Paper presented at the 7th International Conference on Heat Transfer, Fluid Mechanics and Thermodynamics, Turkey, 19-21 July, 2010.
The problem of turbulent boundary-layer separation due to an adverse pressure gradient is an important factor in the design of many devices such as jet engines, rocket nozzles, airfoils and helicopter blades and the design of many fluidic logic systems. As a result, wind tunnel experiments were conducted to investigate the separation
developing on a flat-plate in steady and unsteady flow. The nature of upstream flow subjected to the effect of unsteady freestream velocity which changes sinusoidally with time due to the rotation of an elliptical cylinder placed downstream of the flat plate has been studied in the test section. Separation points (or line) were measured in different angles of incidence and at various stations. Pitot-static tube and hot-wire anemometery were used to measure the steady and instantaneous velocities and turbulence. The results indicate that the more the increase in the angle of incidence of the flat plate in steady and unsteady flow, the more is the increase in the thickness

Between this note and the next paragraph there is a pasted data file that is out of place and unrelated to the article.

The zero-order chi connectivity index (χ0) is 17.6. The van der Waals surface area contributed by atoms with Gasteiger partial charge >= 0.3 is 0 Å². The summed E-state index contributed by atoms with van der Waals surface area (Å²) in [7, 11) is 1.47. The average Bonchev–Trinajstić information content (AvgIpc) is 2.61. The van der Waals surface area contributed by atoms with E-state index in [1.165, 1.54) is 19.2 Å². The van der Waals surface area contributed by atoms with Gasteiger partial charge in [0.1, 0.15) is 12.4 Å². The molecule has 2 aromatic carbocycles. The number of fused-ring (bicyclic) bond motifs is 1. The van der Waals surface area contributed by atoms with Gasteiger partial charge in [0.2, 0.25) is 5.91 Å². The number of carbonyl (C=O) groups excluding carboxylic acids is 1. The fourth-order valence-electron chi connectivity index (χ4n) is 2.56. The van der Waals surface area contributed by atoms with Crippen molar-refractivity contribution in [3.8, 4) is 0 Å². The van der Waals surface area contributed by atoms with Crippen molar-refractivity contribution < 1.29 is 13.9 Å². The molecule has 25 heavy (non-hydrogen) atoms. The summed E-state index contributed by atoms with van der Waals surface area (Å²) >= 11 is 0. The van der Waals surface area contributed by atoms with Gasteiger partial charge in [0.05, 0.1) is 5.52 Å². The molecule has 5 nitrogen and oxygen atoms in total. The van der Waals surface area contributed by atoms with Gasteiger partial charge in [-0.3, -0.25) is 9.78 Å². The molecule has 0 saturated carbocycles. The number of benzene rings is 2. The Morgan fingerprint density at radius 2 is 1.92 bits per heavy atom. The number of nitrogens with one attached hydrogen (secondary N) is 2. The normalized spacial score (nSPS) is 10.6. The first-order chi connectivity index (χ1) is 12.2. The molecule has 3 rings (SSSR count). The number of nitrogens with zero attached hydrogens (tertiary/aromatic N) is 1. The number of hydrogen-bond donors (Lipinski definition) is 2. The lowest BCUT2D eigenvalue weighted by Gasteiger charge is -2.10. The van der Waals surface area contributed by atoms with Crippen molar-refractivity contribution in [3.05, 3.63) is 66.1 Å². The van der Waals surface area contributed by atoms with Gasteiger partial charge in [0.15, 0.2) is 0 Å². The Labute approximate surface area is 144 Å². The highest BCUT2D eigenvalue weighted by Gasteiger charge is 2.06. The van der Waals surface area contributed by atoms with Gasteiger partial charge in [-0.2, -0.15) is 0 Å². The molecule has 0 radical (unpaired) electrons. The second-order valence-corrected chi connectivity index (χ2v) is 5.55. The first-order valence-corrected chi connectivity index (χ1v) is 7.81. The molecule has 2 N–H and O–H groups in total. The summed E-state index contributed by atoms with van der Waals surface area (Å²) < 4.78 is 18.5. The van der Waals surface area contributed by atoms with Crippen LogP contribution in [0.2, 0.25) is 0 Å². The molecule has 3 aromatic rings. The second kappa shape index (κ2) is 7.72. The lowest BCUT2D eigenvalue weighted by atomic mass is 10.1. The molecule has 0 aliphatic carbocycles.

of separated region which extends further towards the flat plate trailing edge. Reduced frequency also causes the separation points to move up away from the surface of the flat plate but this movement is restricted to reduced frequencies less than 2 after which the changes are negligible.